ECOLOGICAL RELEASE OF AN EXOTIC SPECIES UPON SUPPRESSION OF ITS INVASIVE PREDATOR
A FIVE-YEAR CASE STUDY, WITH NOTES ON OTHER SPECIES, AND THE LIFE HISTORY OF THE MEDITERRANEAN GECKO, HEMIDACTYLUS TURCICUS
Keywords:Conservation, ecological release, exotic species, Red Fire Ant, Mediterranean Gecko, Formicidae
Ecological release allows a species to expand beyond its currently occupied niche upon removal of a limiting mechanism such as a predator or competitor. Unfortunately, these interactions between exotic and invasive organisms are relatively unknown. We examine how a small-scale, intensive Red Fire Ant (Solenopsis invicta) eradication program may influence the herpetological and formicid community on a 1.85 ha plot in northeast Texas. Red Fire Ant mounds were individually treated with a series of pesticides in 2005, with follow up treatments in 2006 and 2007. Populations of Red Fire Ants, other ant species, reptiles, and amphibians were monitored throughout the study. Other ant species showed signs of recovery after two years of Red Fire Ant suppression. Although reptile and amphibian diversity increased during the study, only populations of the Mediterranean Gecko (Hemidactylus turcicus) showed a dramatic response. The removal of Red Fire Ants provided this exotic Gecko with the opportunity to proliferate. The potential for these kinds of unexpected responses must be considered when removing introduced species from communities containing multiple exotic and potentially invasive organisms.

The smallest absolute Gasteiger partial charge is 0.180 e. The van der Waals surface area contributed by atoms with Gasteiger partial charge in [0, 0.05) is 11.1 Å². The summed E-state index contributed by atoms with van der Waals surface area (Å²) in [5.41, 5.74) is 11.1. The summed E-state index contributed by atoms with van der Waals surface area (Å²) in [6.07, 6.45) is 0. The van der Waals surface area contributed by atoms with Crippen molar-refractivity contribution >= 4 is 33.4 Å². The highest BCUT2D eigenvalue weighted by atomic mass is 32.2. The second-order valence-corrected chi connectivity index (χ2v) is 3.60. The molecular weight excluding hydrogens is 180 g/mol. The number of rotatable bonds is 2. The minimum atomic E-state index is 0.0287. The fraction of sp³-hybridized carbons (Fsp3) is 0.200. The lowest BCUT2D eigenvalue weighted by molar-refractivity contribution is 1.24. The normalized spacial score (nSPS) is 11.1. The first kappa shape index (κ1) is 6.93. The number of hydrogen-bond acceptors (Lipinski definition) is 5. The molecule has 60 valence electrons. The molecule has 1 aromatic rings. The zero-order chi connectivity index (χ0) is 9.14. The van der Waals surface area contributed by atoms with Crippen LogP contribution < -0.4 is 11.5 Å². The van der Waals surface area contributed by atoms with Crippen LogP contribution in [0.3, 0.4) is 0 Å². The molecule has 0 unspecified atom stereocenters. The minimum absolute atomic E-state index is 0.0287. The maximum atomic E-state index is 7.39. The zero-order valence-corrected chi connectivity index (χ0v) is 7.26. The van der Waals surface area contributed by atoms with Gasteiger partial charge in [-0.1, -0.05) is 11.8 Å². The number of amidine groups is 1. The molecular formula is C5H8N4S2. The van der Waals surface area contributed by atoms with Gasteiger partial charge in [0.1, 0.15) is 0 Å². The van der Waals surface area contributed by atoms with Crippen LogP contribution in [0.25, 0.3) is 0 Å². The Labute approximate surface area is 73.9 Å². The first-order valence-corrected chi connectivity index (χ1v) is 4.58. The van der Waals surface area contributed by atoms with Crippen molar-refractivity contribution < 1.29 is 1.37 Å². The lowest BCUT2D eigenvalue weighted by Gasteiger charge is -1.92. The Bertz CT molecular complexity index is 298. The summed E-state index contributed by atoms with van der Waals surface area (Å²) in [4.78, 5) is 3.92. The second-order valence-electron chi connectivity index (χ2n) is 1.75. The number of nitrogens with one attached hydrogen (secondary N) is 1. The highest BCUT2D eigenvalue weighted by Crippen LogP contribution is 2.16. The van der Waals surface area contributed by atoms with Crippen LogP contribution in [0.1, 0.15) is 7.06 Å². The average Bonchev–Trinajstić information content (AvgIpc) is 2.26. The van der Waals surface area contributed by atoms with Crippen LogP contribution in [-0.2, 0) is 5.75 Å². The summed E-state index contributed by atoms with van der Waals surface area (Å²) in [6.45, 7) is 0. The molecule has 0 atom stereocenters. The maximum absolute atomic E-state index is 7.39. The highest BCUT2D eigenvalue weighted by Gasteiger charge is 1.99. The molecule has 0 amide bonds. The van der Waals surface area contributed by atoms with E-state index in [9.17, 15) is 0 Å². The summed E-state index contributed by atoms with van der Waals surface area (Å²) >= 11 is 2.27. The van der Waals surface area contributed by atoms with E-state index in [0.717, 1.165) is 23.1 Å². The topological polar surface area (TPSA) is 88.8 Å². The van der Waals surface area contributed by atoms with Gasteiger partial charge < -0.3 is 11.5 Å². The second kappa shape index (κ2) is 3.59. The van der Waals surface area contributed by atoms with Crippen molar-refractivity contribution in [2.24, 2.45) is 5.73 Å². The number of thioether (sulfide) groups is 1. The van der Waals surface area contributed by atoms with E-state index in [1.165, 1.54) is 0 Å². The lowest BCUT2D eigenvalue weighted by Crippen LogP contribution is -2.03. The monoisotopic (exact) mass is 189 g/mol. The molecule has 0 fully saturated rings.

How to Cite
Copyright is held by the authors. Articles in JNAH are made available under a Creative Commons Attribution-NonCommercial 4.0 International license.